A Methodology for Managing Transition Effectiveness

It has been common for some time to characterize the concerns surrounding energy as a “triangle” of imperatives relating to the economy, the environment and energy security.2 3 To be effective, energy architecture should be designed with these imperatives in mind, although it should be noted that delivery against each of them is limited by a set of “boundary constraints”. We define energy architecture as the integrated physical system of energy sources, carriers and demand sectors shaped by government, industry and civil society. Our conceptualization of energy architecture can be seen in Figure 1. While this is a greatly simplified view, it provides an overview of the complex interactions involved, underlining that a systems-based approach should be taken to managing change.

This project was initiated to help decision-makers enable a more effective transition to a New Energy Architecture. To do so we have created a methodology to help them look to the long term and provide a stable policy environment, based upon a holistic and in-depth understanding of the consequences of decisions across the energy value chain. The end result will be a New Energy Architecture that is more responsive to balancing the imperatives of the energy triangle. This process comes in four steps (see Figure 2):

Step 1 – Assessing current energy architecture performance: This process begins with an assessment of current energy architecture performance using the Energy Architecture Performance Index (EAPI); a composite indicator that considers economic development, energy access and environmental sustainability. This is intended to help countries to monitor the progress of their transition, and guide policy and investment decisions with regard to energy accordingly.

Step 2 – Creating new energy architecture objectives: Based on strengths and weaknesses identified, a set of objectives for a New Energy Architecture that more effectively meets the imperatives of the energy triangle is created. These objectives are tested through in-country interviews with representatives from across the energy value chain.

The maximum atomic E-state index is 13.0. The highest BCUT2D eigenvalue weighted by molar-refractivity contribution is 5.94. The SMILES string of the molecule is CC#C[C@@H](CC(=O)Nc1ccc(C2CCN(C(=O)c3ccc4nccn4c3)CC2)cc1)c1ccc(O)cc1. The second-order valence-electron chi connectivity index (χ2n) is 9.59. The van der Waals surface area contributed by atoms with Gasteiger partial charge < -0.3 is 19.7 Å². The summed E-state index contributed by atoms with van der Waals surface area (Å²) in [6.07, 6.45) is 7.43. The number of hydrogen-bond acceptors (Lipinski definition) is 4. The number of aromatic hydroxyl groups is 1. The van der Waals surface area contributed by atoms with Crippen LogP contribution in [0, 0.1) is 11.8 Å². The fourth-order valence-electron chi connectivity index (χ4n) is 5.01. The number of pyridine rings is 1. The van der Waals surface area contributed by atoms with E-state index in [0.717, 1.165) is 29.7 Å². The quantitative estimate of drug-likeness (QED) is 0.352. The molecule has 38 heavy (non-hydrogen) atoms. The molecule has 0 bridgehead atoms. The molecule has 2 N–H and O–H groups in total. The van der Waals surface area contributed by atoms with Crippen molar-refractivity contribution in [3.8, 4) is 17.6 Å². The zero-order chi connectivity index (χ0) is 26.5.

Step 3 – Defining the enabling environment: An enabling environment that supports New Energy Architecture objectives is designed. Interviews are used to identify the enabling environments that should be put in place, with the suggestions further tested through a multistakeholder workshop.

Step 4 – Introducing areas of leadership: The ultimate output is the creation of an action plan that details the relative roles of government, industry, and civil society in creating an enabling environment for the transition.

In the following sections, we apply the methodology to Japan. This begins with an overview of Japan’s current energy architecture and the results of Energy Architecture Performance Index. We then identify Japan’s objectives for a New Energy Architecture based on where its current strengths and weaknesses lie. This is followed by an exploration of the enabling environments that need to be created to achieve objectives. The final section discusses the roles of government, industry and civil society in working collaboratively to create an enabling environment.